THE NIGHT RAINBOW
Author: Claire King
Bloomsbury RRP $29.99
Review: Monique Mulligan
Charming and original, The Night Rainbow captivated me from start to finish. Author Claire King has encapsulated the voice of her five-year-old narrator in such a warm, touching manner that I wanted to sweep young Pea into my arms for a hug. King’s writing is convincing enough to maintain credibility that this is a child’s insight and yet retain the interest of an adult reader; once I adjusted to the child’s perspective, I was hooked.
It’s summer in southern France and Pea and her her little sister Margot play alone in the meadow behind their house. Following a miscarriage and the death of her husband, Pea’s mother has retreated into depression, preferring the comfort of the indoors. In Pea’s eyes, her mother left her happiness at the hospital and has never been able to get it back, despite Pea’s desperate efforts to make her smile. Left to their own devices, Pea and Margo explore the meadows and hills around their village home, filling their days with imaginary games and looking after themselves as best they can.
When Pea meets Claude, the man whose feet make ‘dragging footprints in the snow’, she thinks she has found a friend – perhaps even a new papa. Like Pea, he loves the meadow and he always has time to play. She looks forward so seeing Claude and his dog, Merlin, each day. But some of the villagers are concerned that Pea is spending so much time with Claude. Why do they view him with suspicion, she wonders? All she wants to know is why he hasn’t got a proper job, why he doesn’t live in a proper family with ‘four people, or three people, or a man and a lady’.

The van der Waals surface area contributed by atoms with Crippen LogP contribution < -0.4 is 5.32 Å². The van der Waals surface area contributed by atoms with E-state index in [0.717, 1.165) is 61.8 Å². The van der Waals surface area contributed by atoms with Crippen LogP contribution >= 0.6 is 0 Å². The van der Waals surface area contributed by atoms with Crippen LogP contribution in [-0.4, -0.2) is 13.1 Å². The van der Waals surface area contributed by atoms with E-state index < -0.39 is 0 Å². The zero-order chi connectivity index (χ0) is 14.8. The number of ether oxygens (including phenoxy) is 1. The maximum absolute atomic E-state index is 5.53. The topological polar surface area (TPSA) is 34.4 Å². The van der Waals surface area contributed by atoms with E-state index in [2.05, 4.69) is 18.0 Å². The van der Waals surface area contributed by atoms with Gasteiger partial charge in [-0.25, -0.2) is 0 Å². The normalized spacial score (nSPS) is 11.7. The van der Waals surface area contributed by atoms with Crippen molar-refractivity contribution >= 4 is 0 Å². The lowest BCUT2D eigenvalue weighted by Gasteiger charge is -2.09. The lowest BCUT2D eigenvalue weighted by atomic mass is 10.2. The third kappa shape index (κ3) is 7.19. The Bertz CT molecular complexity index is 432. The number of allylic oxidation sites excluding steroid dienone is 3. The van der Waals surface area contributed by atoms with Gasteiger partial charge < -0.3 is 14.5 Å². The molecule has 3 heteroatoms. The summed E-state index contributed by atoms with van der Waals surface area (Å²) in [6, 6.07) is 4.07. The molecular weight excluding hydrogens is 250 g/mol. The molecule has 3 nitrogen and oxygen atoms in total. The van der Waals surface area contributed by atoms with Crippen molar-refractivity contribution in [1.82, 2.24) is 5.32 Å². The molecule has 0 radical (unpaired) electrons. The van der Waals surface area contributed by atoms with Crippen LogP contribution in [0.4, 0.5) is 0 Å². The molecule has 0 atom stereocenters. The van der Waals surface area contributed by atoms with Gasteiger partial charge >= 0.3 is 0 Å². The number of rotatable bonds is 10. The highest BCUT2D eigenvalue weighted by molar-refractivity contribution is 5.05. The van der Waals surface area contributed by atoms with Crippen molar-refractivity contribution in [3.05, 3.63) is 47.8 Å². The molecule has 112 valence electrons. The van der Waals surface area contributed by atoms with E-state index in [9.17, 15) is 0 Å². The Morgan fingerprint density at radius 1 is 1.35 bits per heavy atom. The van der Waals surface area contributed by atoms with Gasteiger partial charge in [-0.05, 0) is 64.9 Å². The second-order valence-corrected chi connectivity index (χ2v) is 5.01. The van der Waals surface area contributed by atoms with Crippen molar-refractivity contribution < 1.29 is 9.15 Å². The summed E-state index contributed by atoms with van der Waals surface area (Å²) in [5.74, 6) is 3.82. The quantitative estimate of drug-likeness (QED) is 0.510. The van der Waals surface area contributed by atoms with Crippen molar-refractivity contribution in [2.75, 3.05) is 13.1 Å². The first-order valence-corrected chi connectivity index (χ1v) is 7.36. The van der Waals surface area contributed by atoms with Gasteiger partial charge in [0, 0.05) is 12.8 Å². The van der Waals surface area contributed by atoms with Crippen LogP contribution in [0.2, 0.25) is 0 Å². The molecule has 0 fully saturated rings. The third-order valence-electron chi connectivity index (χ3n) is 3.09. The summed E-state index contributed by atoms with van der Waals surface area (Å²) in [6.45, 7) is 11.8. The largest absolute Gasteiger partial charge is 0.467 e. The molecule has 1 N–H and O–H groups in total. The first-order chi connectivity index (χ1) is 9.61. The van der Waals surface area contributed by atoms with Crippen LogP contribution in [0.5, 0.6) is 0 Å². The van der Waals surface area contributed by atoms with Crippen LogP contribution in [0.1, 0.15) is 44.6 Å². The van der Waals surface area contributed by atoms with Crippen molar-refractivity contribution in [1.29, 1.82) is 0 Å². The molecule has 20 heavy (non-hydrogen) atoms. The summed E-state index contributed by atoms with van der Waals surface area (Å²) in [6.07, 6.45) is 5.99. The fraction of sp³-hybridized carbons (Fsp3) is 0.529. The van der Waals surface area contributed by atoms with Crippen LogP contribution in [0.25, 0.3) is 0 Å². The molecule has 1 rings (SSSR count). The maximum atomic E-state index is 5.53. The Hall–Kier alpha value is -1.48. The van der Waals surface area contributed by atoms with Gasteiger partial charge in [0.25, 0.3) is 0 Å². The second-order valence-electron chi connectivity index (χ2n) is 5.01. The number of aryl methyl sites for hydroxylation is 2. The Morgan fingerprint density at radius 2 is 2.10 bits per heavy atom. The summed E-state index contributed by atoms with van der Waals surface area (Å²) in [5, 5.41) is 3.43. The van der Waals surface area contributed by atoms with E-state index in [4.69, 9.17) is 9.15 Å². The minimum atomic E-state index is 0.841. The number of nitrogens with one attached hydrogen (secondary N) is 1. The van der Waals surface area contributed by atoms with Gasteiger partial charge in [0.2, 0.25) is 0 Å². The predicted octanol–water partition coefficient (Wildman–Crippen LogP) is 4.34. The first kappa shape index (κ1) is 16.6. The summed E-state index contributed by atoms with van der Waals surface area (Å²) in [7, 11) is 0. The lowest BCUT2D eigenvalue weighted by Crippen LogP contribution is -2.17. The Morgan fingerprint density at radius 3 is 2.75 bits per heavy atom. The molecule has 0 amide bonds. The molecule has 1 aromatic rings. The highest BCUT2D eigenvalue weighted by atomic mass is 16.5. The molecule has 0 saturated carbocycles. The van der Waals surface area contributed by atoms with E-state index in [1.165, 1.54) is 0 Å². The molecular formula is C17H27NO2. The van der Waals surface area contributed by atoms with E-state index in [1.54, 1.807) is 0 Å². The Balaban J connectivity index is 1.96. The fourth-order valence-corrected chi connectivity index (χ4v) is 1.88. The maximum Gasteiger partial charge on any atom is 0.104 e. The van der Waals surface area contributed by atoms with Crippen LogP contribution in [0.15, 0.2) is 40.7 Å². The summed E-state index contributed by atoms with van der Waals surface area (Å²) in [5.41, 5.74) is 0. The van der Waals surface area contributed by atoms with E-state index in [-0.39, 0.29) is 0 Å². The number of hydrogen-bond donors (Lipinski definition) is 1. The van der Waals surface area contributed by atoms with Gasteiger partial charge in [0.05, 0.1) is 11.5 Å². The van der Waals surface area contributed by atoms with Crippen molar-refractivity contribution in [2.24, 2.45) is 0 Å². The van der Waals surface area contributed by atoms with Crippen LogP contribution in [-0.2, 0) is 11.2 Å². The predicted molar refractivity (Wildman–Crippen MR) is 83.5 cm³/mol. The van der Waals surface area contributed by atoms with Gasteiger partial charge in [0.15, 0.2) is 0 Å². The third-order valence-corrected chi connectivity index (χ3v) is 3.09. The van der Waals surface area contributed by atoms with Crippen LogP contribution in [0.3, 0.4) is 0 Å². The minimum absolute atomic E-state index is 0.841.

Where are your children, Claude?
Claude chews his tongue, so I can tell he has something important to say… Pea, he says, you know, sometimes there are some questions that can make grownups sad. It’s OK to ask them, but it has to be OK not to answer them too. I wish I had my own little girls and my own lady. But I don’t.
The story develops beautifully through Pea’s innocent narration, minimal characters and simple but surprisingly deep language. The idiom ‘out of the mouth of babes’ sums it up well – Pea’s outlook is childlike but at times remarkable in its wisdom and perception. Readers are invited into Pea’s magical way of making sense of the world in a way that compels them to use their own imagination about what is going on; it’s interesting what a mess an adult (the reader and the adult characters) can make of an innocent situation when imagination becomes overactive. There’s a nice little twist in the story that is not unexpected – the clues are there, but cleverly masked (often by distracting readers with other things) – but the story is not about the twist. It’s about dealing with grief in the best way you can and making the best of a situation; it’s also a poignant reminder that too often, adults over-think the simplest of things.
An enchanting read with wide appeal, The Night Rainbow is a book to savour. It’s available from good bookstores and Bloomsbury. This copy was courtesy of Bloomsbury Sydney.
Bookish treat: Something simple like bread with (real) butter and honey. Eat it slowly to savour its sweetness and depth – and read the book in the same way.